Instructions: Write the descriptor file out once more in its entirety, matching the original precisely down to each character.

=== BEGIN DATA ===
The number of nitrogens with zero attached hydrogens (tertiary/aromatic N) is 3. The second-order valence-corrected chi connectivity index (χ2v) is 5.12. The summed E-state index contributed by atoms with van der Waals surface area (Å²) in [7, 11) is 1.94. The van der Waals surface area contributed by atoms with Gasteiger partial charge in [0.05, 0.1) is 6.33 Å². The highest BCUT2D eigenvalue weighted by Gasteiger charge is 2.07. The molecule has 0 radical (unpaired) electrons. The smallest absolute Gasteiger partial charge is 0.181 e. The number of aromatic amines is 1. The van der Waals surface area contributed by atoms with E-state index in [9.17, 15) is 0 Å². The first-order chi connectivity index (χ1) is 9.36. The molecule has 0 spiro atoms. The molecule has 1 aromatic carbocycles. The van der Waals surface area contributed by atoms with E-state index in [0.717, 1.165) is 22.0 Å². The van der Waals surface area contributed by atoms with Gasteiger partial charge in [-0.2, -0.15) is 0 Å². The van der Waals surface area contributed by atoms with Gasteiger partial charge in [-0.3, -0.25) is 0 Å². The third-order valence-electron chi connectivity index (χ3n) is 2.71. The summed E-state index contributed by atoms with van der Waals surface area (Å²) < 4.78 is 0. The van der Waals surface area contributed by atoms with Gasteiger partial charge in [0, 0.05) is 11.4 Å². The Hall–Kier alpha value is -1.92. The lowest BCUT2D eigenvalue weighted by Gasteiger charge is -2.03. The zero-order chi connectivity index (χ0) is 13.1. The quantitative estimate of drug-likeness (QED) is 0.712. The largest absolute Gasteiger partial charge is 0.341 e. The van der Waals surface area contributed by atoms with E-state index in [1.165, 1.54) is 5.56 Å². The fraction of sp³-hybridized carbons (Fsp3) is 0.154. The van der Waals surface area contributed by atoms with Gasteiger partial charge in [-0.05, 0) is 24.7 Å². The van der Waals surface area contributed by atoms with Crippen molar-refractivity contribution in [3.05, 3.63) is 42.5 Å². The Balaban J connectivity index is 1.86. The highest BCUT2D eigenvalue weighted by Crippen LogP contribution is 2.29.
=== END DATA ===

The number of nitrogens with zero attached hydrogens (tertiary/aromatic N) is 3. The second-order valence-corrected chi connectivity index (χ2v) is 5.12. The summed E-state index contributed by atoms with van der Waals surface area (Å²) in [7, 11) is 1.94. The van der Waals surface area contributed by atoms with Gasteiger partial charge in [0.05, 0.1) is 6.33 Å². The highest BCUT2D eigenvalue weighted by Gasteiger charge is 2.07. The molecule has 0 radical (unpaired) electrons. The smallest absolute Gasteiger partial charge is 0.181 e. The number of aromatic amines is 1. The van der Waals surface area contributed by atoms with E-state index in [9.17, 15) is 0 Å². The first-order chi connectivity index (χ1) is 9.36. The molecule has 0 spiro atoms. The molecule has 1 aromatic carbocycles. The van der Waals surface area contributed by atoms with E-state index in [0.717, 1.165) is 22.0 Å². The van der Waals surface area contributed by atoms with Gasteiger partial charge in [-0.2, -0.15) is 0 Å². The van der Waals surface area contributed by atoms with Gasteiger partial charge in [-0.3, -0.25) is 0 Å². The third-order valence-electron chi connectivity index (χ3n) is 2.71. The summed E-state index contributed by atoms with van der Waals surface area (Å²) < 4.78 is 0. The van der Waals surface area contributed by atoms with Gasteiger partial charge in [0, 0.05) is 11.4 Å². The Hall–Kier alpha value is -1.92. The lowest BCUT2D eigenvalue weighted by Gasteiger charge is -2.03. The zero-order chi connectivity index (χ0) is 13.1. The quantitative estimate of drug-likeness (QED) is 0.712. The largest absolute Gasteiger partial charge is 0.341 e. The van der Waals surface area contributed by atoms with E-state index in [1.165, 1.54) is 5.56 Å². The fraction of sp³-hybridized carbons (Fsp3) is 0.154. The van der Waals surface area contributed by atoms with Gasteiger partial charge in [-0.05, 0) is 24.7 Å². The van der Waals surface area contributed by atoms with Crippen molar-refractivity contribution in [3.05, 3.63) is 42.5 Å². The Balaban J connectivity index is 1.86. The highest BCUT2D eigenvalue weighted by Crippen LogP contribution is 2.29.